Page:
Pilgrims, Fieldworkers, and Secret Agents: Buryat Buddhologists and the History of an Eurasian Imaginary

in Inner Asia
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Abstract

This article looks at the pre-Revolutionary history of Buryats' engagement with greater Eurasia, drawing on the legacies of the long underappreciated Russian Buddhological school and exploring the intellectual and political context of its emergence in the late nineteenth century. Exploring the role of Russian Orientalists and political figures such as the Orientalists V.P. Vasil'ev and Prince E.E. Ukhtomskii, and taking a close look at the fieldwork of the first Russian-trained indigenous Buryat Buddhologists G.Ts. Tsybikov and B.B. Baradiin, I demonstrate that this ultimately Eurasianist school of Buddhology was borne out of conflicting sentiments towards Russia's cosmopolitanism, statehood, and imperial destiny in Asia, as well as representations of indigenous peoples of southern Siberia. As a conclusion, I map the emergent forms of what I call 'Asian Eurasianism', linking it to contemporary cultural debates in Buryatia. I suggest that the term offers us a better way to understand the many ways by which many non-Russians position themselves in relation to the vast Eurasian continent.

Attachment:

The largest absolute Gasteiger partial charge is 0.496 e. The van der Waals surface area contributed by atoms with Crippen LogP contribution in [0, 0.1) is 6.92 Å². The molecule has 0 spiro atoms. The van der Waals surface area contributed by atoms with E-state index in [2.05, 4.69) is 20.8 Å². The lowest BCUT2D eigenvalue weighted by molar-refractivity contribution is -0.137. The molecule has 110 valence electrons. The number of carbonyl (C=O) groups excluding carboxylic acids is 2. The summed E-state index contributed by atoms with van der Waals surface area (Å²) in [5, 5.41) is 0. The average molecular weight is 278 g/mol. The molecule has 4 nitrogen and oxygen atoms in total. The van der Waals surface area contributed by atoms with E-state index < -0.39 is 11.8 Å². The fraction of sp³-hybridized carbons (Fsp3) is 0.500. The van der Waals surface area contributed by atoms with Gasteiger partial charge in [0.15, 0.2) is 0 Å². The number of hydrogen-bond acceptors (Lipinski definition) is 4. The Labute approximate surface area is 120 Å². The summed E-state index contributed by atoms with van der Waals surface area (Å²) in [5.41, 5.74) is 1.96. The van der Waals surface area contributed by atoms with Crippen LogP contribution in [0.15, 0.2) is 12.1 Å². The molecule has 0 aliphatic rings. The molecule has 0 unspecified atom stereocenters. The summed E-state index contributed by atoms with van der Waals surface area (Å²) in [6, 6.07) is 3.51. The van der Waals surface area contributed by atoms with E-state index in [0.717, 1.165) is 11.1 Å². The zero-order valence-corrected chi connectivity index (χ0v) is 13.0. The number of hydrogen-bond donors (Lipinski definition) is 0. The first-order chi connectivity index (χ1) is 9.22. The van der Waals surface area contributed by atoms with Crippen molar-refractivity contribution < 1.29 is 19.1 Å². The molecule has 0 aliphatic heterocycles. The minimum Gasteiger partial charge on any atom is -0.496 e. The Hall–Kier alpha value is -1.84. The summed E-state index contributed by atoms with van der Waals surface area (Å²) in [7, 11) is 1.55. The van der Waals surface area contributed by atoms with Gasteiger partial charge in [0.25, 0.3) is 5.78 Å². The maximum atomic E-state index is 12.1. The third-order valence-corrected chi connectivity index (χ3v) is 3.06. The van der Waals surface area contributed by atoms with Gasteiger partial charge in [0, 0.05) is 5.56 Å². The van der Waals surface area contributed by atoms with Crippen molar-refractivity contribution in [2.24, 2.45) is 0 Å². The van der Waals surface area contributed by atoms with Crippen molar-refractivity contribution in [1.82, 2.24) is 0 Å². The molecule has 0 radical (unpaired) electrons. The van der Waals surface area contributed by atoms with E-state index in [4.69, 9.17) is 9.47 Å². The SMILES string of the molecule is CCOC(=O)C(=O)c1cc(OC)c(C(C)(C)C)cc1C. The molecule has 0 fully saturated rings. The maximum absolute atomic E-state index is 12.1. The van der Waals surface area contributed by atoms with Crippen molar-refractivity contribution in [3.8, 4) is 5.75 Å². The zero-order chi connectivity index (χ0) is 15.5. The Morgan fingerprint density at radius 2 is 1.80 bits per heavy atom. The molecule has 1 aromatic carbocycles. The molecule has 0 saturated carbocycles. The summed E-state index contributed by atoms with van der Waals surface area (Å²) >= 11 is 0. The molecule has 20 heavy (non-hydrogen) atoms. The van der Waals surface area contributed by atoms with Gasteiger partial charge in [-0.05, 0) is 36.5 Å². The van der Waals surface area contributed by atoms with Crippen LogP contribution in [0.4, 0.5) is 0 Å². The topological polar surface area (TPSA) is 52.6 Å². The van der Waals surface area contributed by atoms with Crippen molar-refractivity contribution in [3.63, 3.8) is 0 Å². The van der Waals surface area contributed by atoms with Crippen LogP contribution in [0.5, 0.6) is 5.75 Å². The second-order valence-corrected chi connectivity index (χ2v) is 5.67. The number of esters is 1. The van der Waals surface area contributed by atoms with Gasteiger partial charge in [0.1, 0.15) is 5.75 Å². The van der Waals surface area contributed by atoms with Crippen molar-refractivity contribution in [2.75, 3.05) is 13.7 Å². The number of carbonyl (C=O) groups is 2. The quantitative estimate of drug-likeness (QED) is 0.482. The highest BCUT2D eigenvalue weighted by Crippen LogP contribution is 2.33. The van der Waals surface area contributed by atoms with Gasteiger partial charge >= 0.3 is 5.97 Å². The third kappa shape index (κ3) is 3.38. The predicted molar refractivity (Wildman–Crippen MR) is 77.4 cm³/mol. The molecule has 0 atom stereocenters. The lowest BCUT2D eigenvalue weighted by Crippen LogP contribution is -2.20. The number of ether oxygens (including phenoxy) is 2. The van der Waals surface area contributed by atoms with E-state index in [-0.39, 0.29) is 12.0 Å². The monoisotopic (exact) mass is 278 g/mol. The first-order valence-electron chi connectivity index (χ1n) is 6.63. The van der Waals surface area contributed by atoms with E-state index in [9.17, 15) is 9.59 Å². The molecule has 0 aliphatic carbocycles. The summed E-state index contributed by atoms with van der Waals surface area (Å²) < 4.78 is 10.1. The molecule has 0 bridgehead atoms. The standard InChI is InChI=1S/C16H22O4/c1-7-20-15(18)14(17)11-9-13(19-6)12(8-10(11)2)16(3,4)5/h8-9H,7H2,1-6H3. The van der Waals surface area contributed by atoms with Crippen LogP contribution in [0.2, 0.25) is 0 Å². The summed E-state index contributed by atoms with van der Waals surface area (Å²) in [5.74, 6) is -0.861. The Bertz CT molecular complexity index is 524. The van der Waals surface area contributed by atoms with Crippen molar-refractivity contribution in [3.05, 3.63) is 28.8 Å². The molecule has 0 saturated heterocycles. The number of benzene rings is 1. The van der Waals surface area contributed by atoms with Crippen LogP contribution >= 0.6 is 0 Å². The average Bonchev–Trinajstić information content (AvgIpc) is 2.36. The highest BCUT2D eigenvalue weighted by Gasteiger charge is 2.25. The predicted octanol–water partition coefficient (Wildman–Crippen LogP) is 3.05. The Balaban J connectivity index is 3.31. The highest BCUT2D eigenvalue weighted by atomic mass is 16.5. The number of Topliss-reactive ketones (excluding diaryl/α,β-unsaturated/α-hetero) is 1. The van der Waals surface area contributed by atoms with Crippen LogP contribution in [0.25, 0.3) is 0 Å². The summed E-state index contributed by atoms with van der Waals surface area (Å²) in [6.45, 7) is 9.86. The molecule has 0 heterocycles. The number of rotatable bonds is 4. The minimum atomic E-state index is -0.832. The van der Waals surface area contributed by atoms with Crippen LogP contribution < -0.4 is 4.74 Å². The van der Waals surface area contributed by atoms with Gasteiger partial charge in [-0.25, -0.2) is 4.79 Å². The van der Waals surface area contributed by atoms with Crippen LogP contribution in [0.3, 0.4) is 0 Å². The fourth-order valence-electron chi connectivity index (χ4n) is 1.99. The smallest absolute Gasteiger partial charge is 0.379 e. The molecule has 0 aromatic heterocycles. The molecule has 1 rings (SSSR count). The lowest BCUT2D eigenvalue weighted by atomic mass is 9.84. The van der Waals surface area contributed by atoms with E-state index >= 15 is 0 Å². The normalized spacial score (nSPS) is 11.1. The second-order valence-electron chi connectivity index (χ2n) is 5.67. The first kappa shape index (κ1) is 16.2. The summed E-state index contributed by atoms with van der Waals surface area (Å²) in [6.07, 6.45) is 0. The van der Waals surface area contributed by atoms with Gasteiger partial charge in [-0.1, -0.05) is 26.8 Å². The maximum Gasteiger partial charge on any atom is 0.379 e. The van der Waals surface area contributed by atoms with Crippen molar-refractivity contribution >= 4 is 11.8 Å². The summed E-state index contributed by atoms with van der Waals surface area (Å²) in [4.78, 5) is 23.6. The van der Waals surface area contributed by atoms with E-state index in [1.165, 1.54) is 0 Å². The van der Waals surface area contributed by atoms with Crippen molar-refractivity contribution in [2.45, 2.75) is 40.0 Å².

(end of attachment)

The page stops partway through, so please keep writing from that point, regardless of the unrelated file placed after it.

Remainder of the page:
Pilgrims, Fieldworkers, and Secret Agents: Buryat Buddhologists and the History of an Eurasian Imaginary

in Inner Asia

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